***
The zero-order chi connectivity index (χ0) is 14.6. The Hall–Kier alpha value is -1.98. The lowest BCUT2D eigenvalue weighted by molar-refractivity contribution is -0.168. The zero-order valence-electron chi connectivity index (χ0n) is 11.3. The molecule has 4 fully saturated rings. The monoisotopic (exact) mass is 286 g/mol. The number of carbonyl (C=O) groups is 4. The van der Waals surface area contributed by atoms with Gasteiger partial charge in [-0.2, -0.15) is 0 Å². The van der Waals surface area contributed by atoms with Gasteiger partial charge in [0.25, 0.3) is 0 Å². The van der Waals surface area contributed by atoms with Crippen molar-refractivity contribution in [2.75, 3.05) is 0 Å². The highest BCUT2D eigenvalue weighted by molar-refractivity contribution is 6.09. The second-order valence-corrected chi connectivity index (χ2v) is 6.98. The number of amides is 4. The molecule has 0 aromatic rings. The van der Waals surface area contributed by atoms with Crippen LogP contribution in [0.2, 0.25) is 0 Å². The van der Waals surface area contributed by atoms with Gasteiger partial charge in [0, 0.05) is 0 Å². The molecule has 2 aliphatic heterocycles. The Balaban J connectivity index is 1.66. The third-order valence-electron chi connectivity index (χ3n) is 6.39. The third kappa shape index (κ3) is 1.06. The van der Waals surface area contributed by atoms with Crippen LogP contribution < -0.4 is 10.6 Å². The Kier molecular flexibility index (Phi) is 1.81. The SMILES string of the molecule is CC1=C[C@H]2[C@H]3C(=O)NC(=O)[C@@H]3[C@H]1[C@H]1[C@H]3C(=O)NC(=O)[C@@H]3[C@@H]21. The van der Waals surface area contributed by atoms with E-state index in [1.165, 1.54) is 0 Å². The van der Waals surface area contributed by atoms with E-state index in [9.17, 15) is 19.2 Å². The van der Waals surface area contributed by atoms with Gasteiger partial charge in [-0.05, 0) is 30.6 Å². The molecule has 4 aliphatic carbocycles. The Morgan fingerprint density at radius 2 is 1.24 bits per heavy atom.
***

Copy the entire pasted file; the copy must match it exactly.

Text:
The zero-order chi connectivity index (χ0) is 14.6. The Hall–Kier alpha value is -1.98. The lowest BCUT2D eigenvalue weighted by molar-refractivity contribution is -0.168. The zero-order valence-electron chi connectivity index (χ0n) is 11.3. The molecule has 4 fully saturated rings. The monoisotopic (exact) mass is 286 g/mol. The number of carbonyl (C=O) groups is 4. The van der Waals surface area contributed by atoms with Gasteiger partial charge in [-0.2, -0.15) is 0 Å². The van der Waals surface area contributed by atoms with Gasteiger partial charge in [0.25, 0.3) is 0 Å². The van der Waals surface area contributed by atoms with Crippen molar-refractivity contribution in [2.75, 3.05) is 0 Å². The highest BCUT2D eigenvalue weighted by molar-refractivity contribution is 6.09. The second-order valence-corrected chi connectivity index (χ2v) is 6.98. The number of amides is 4. The molecule has 0 aromatic rings. The van der Waals surface area contributed by atoms with Crippen LogP contribution in [0.2, 0.25) is 0 Å². The van der Waals surface area contributed by atoms with Gasteiger partial charge in [0, 0.05) is 0 Å². The molecule has 2 aliphatic heterocycles. The Balaban J connectivity index is 1.66. The third-order valence-electron chi connectivity index (χ3n) is 6.39. The third kappa shape index (κ3) is 1.06. The van der Waals surface area contributed by atoms with Crippen LogP contribution < -0.4 is 10.6 Å². The Kier molecular flexibility index (Phi) is 1.81. The SMILES string of the molecule is CC1=C[C@H]2[C@H]3C(=O)NC(=O)[C@@H]3[C@H]1[C@H]1[C@H]3C(=O)NC(=O)[C@@H]3[C@@H]21. The van der Waals surface area contributed by atoms with E-state index in [1.165, 1.54) is 0 Å². The van der Waals surface area contributed by atoms with E-state index in [9.17, 15) is 19.2 Å². The van der Waals surface area contributed by atoms with Gasteiger partial charge in [-0.05, 0) is 30.6 Å². The molecule has 4 aliphatic carbocycles. The Morgan fingerprint density at radius 2 is 1.24 bits per heavy atom.